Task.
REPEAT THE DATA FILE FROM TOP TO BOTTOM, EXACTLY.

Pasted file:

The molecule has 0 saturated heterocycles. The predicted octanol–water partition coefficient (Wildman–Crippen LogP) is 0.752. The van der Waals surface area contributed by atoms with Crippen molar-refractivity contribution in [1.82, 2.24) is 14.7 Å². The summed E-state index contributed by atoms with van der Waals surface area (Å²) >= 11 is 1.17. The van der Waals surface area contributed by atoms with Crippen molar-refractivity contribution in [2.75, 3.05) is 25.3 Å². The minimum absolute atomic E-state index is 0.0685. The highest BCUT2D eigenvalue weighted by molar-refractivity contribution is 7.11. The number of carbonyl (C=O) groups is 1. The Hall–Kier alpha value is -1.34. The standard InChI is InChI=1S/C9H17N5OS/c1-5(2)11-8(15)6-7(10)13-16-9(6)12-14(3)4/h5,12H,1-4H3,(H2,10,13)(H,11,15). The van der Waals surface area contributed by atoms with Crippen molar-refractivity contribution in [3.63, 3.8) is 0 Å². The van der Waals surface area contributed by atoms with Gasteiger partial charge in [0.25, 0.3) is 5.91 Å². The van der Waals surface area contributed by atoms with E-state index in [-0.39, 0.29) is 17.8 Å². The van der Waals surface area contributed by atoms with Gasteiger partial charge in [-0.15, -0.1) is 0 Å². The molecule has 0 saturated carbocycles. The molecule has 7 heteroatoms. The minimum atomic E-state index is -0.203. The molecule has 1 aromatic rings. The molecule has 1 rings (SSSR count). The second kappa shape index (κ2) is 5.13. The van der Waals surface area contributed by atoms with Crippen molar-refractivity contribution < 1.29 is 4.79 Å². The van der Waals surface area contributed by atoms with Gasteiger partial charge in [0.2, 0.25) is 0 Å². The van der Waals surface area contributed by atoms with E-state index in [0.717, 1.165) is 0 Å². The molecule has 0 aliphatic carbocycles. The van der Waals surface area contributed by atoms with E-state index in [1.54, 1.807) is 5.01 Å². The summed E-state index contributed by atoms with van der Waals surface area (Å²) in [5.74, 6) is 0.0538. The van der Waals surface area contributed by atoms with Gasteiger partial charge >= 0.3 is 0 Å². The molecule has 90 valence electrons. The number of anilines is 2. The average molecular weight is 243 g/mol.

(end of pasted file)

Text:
The molecule has 0 saturated heterocycles. The predicted octanol–water partition coefficient (Wildman–Crippen LogP) is 0.752. The van der Waals surface area contributed by atoms with Crippen molar-refractivity contribution in [1.82, 2.24) is 14.7 Å². The summed E-state index contributed by atoms with van der Waals surface area (Å²) >= 11 is 1.17. The van der Waals surface area contributed by atoms with Crippen molar-refractivity contribution in [2.75, 3.05) is 25.3 Å². The minimum absolute atomic E-state index is 0.0685. The highest BCUT2D eigenvalue weighted by molar-refractivity contribution is 7.11. The number of carbonyl (C=O) groups is 1. The Hall–Kier alpha value is -1.34. The standard InChI is InChI=1S/C9H17N5OS/c1-5(2)11-8(15)6-7(10)13-16-9(6)12-14(3)4/h5,12H,1-4H3,(H2,10,13)(H,11,15). The van der Waals surface area contributed by atoms with Crippen molar-refractivity contribution in [3.63, 3.8) is 0 Å². The van der Waals surface area contributed by atoms with Gasteiger partial charge in [0.25, 0.3) is 5.91 Å². The van der Waals surface area contributed by atoms with E-state index in [-0.39, 0.29) is 17.8 Å². The van der Waals surface area contributed by atoms with Gasteiger partial charge in [-0.15, -0.1) is 0 Å². The molecule has 0 saturated carbocycles. The molecule has 7 heteroatoms. The minimum atomic E-state index is -0.203. The molecule has 1 aromatic rings. The molecule has 1 rings (SSSR count). The second kappa shape index (κ2) is 5.13. The van der Waals surface area contributed by atoms with Crippen molar-refractivity contribution < 1.29 is 4.79 Å². The van der Waals surface area contributed by atoms with Gasteiger partial charge in [0.2, 0.25) is 0 Å². The van der Waals surface area contributed by atoms with E-state index in [0.717, 1.165) is 0 Å². The molecule has 0 aliphatic carbocycles. The van der Waals surface area contributed by atoms with E-state index in [1.54, 1.807) is 5.01 Å². The summed E-state index contributed by atoms with van der Waals surface area (Å²) in [5.74, 6) is 0.0538. The van der Waals surface area contributed by atoms with Gasteiger partial charge >= 0.3 is 0 Å². The molecule has 90 valence electrons. The number of anilines is 2. The average molecular weight is 243 g/mol.